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We know the drill: you’ve completed your manuscript, looked it over, looked it over again, but your eyes are burning and your head is aching and you know
your you’re still missing so much. Do you send it off to friends and family to proofread and point out glaring errors? Yes—eventually. But first run it through these nine helpful online self-editing resources; they can’t beat a sharp pair of eyes, but they’ll grab a lot of errors that your over-working brain couldn’t, which means that you’ll get more bang for you buck from your human readers. Plus, most of them are free. And you can’t beat that.
1) Grammarly: It’s like spellcheck, if spellcheck actually knew what you were trying to say. It picks up on spelling, grammar, and punctuation errors, as well as potential plagiarism, and offers tips on how to avoid those errors in the future. It’s one of the most highly ranked editing resources out there, and we think it’s worthwhile for every writer, especially because it’s free. Not only can you use it for manuscripts, it’s compatible with emails and social media posts, as well. Keep in mind, though, that it is an automated service—not everything it recommends is going to be right for you.
2) EditMinion: Think you need a report card for your writing? EditMinion will do that for you. All you’ve got to do is paste a section of your writing into the text box, and EditMinion will go through to detect signs of feeble writing, such as weak words, overuse of passive voice, sentences ending in prepositions, commonly confused homonyms, and other beginning-writer issues. It’s a really great service if you often find yourself falling into those traps, but keep in mind that it is still in the beta phase.
3) WordRake: One of the biggest writing faux pas out there (and we all do it) is overwriting. It’s just way simpler to put everything out there, right? We know, which is why WordRake is a great editing tool. It runs through your writing and specifically highlights areas that you can take out, tighten up, or clarify. The cons: it’s only compatible with Microsoft Word and Outlook, and it’s not free—it costs $129 for Word or Outlook and $199 as a bundle deal.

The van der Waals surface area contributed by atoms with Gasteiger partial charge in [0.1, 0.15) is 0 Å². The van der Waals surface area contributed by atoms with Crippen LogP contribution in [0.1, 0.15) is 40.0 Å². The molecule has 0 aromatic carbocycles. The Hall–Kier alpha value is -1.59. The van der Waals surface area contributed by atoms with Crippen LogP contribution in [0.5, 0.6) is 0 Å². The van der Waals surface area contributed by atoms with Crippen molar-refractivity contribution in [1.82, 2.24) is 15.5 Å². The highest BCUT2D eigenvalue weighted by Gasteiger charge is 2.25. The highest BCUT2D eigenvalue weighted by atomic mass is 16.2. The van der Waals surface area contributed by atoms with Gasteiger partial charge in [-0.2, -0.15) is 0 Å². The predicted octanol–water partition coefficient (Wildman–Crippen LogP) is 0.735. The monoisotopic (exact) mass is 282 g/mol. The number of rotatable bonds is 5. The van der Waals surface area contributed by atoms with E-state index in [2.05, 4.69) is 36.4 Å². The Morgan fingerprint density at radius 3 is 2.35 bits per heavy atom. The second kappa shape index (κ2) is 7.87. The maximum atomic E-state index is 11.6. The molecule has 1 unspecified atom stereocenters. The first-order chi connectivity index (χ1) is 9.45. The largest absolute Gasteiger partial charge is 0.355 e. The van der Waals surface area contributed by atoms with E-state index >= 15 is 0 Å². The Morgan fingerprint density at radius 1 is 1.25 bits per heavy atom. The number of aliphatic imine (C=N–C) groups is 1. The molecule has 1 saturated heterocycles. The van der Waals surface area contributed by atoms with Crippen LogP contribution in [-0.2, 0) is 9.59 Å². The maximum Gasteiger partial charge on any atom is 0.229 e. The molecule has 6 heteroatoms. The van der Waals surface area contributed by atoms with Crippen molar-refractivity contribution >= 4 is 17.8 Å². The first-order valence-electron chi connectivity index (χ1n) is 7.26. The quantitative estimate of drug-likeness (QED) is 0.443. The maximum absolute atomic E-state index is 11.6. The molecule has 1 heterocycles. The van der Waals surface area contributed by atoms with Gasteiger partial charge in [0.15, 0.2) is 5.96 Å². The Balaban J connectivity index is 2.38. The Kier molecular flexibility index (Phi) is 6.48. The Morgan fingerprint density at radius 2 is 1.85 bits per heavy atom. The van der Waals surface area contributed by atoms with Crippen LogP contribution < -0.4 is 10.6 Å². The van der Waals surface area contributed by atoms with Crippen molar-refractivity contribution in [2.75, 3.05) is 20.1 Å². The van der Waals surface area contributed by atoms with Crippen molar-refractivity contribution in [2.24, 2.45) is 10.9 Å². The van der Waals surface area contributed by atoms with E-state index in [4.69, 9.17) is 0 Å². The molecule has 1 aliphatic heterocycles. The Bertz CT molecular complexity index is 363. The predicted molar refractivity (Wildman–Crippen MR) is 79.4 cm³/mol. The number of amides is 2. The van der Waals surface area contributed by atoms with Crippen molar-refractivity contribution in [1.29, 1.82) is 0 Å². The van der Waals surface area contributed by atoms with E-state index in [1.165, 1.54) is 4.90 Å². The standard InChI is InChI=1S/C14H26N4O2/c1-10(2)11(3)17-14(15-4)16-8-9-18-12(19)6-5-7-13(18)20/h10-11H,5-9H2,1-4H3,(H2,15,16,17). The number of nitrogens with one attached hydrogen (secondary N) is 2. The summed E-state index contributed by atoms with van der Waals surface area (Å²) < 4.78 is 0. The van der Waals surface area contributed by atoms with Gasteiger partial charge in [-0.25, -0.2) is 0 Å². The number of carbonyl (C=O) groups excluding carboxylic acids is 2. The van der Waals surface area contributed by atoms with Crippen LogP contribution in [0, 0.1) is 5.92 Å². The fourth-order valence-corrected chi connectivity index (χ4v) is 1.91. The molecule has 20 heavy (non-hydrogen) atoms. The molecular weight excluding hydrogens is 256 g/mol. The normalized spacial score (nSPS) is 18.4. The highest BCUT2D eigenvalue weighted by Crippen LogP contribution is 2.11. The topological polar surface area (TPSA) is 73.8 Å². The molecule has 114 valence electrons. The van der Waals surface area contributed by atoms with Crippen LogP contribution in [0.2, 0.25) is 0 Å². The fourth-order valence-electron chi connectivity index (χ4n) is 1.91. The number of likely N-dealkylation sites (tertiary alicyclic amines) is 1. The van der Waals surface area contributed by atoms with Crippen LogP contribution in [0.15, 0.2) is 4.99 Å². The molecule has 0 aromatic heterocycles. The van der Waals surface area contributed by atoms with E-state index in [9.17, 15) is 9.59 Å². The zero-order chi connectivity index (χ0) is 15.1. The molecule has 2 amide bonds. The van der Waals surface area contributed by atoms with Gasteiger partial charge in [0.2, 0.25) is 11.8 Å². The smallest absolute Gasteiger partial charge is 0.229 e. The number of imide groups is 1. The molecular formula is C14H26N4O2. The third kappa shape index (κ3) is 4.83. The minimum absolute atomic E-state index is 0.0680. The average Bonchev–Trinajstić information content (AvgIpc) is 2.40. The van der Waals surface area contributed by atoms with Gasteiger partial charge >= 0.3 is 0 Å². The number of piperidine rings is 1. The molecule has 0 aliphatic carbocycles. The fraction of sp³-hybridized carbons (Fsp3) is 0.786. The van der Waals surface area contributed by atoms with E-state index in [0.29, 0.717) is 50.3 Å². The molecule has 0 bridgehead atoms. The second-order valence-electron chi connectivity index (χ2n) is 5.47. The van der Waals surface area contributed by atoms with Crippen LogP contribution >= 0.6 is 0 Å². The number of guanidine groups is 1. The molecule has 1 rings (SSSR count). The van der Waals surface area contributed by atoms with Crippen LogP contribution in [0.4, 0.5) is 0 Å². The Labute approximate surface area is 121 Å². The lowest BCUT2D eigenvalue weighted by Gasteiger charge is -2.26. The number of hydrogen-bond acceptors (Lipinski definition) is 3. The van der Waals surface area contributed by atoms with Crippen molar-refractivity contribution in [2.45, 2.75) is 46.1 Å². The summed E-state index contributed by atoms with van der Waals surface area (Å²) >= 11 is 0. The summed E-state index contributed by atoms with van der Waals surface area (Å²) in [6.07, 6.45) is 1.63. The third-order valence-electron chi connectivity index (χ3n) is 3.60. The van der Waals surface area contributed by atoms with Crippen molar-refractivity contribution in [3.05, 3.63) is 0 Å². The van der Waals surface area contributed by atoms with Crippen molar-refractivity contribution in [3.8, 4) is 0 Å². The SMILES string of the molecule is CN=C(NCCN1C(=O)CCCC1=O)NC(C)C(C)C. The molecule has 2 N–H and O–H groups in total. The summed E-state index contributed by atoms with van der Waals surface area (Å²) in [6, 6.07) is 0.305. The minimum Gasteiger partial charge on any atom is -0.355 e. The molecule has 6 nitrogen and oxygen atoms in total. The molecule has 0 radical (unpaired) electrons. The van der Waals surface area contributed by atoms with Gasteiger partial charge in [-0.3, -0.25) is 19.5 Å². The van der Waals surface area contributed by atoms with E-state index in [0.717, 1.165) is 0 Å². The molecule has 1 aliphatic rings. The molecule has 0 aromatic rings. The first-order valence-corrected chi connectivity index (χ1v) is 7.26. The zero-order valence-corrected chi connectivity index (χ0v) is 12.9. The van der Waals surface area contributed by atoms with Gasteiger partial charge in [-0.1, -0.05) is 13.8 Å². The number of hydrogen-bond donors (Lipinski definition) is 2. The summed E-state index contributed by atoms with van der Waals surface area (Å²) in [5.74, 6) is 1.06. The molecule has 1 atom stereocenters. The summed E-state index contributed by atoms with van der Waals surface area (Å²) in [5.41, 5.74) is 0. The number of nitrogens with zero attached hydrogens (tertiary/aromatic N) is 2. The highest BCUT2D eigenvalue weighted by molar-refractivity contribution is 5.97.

4) AutoCrit: Yet another report for your writing! Autocrit focuses heavily on six different areas: pacing and momentum, dialogue, strong writing overall, word choice, repetition, and a very helpful area called “compare to fiction,” which does exactly that—it compares your words and sentence construction to published works of fiction, and you can even specify a genre! As all of these are areas in which writers commonly get tripped up, we think it truly list-worthy; do note, however, that it’s not a free service—there are three packages available: Gold for $5 per month, Platinum for $8 per month, and Professional for $12 per month; the only difference is in the amount of words you can edit at once.
5) Hemingway App: We say there are two types of writers out there: writers that are obsessed-in-love with Hemingway, and writers that aren’t. Either way, your writing could probably stand a run-through with this app. Even if punchy, terse prose isn’t your style, it can still do you good to see when you have sentences that can be broken up. It’ll also highlight areas that are toeing the line of being too dense for prime readability, as well as point out weak adverbs, passive voice, and words for which there is a better alternative—all of which are generally no’s for solid writing.
6) ProWriting Aid: This is very similar to AutoCrit, except the base version of ProWriting Aid is free. It’ll give you very helpful reports on where your writing could use help, both structurally and mechanically, as well as tips for how to go about fixing it up, but there is a word limit for the free model (ProWriting Aid Free—very clever, we know). If you want to nix that word limit and are looking for more extensive reports, you can always upgrade to the premium version for $35 per year. If you’re doing academic writing it might be worth your while to go with the premium plus version for $40 per year, as it includes free plagiarism checks.
7) After the Deadline: Also quite similar to ProWriting Aid and AutoCrit, but AtD is especially helpful for bloggers and flash fiction writers because it’s available on WordPress (along with other platforms). It focuses on grammar, spelling, and punctuation, but really concentrates on issues with content. It also provides recommendations for how to avoid those errors in the future, enabling you to become a better writer. AtD is free, but we wouldn’t recommend defaulting to it just because of that. Try a trial run for AutoCrit, ProWriting Aid, and AtD to see which program vibes with you the best.
8) WordCounter: WordCounter will—surprise!—count the words in your manuscript. So what makes it worthwhile when we all have that built into our writing platforms, anyway? It ranks words according to frequency, which really helps to cut down on overuse and redundancy. We all have that favorite word that we manage to overkill in one chapter; WordCounter will save you (and that word) from yourself.
9) ClicheFinder: Don’t let the site’s unimpressive design dissuade you, especially if you’re prone to clichés. It’s a simple tool, but a worthwhile one: just paste in your text, click the “find clichés” button, and watch them come alive in red, bold font. Then rewrite. Because you should avoid clichés like the plague.